Royal Philips NV has named six banks and filed draft documents to the Dutch market regulator for a possible initial public offering of its lighting division even as a process to sell the business through an auction continues, according to people familiar with the matter.
Philips has named Citigroup Inc., ING Groep NV, Morgan Stanley & Co LLC and Societe Generale SA as joint bookrunners for the possible listing while ABN Amro Group NV and Cooperatieve Rabobank have been named joint co-bookrunners, said the people, who asked not to be named because the process isn’t public. The documents were filed to market regulator Autoriteit Financieele Markten, or AFM, for an opinion before a formal application is made, they said.
The move is part of Philips Chief Executive Officer Frans van Houten’s plan to sell the lighting division, which makes products such as street lights, and focus the company on health care. The Amsterdam-based manufacturer has kept its options open so far as to how the sale will be carried out.
Goldman Sachs Group Inc and JP Morgan Chase & Co. are running a “dual track” process to explore a possible direct sale to a buyer such as a private equity investor while the move to name banks for a stock market listing indicates that also remains a possibility. The sale could fetch about 5 billion euros ($5.7 billion), people familiar with the process have said in the past.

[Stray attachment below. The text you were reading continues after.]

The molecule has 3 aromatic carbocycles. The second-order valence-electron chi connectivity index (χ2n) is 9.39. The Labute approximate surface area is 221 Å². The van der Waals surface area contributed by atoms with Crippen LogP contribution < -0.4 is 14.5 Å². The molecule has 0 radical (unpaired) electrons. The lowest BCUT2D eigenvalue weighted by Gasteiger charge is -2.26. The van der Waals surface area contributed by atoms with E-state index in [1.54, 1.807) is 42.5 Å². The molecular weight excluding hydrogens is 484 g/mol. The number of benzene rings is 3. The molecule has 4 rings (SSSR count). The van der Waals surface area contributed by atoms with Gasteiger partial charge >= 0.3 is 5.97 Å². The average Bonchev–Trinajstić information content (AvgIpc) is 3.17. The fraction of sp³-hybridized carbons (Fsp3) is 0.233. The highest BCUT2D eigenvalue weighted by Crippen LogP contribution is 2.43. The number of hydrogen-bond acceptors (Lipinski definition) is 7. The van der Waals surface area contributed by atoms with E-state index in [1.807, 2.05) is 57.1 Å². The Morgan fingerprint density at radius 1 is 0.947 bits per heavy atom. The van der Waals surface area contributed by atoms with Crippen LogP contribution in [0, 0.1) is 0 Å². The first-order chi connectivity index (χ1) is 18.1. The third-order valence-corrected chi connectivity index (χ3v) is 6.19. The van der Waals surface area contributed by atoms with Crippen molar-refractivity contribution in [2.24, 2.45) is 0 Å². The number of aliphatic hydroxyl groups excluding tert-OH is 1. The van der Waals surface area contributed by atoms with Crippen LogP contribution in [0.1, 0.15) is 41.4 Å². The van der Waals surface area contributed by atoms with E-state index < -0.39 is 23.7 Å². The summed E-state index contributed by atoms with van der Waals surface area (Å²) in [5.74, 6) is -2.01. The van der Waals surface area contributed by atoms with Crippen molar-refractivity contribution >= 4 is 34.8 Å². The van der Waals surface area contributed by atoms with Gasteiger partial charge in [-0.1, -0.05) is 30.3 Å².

Representatives for Philips, ABN Amro, ING, Citigroup and Morgan Stanley all declined to comment. A spokesperson at Rabobank didn’t immediately reply to a text message seeking comment, while a spokesperson at Societe Generale didn’t immediately reply to a voicemail seeking comment. Philips so far has said it intends to complete the lighting divestment in the first half of this year.
The direct sale process has been delayed, with final bids pushed back a week until April 18 and one potential bidder has dropped out, people familiar with the matter have said in recent days. U.K. investment company Melrose Industries Plc pulled out of the running, increasing the likelihood of an IPO, said the people who also could not be named because the process is private.
Melrose had concerns about the division’s business outlook and a lack of data, said the people. While the sale process continues, Philips and its advisers are preparing a potential listing and informally sounding out investors, they said.
Shares of Philips closed down 1.6% at 24.295 euros on Monday in Amsterdam, valuing the company at about 23 billion euros.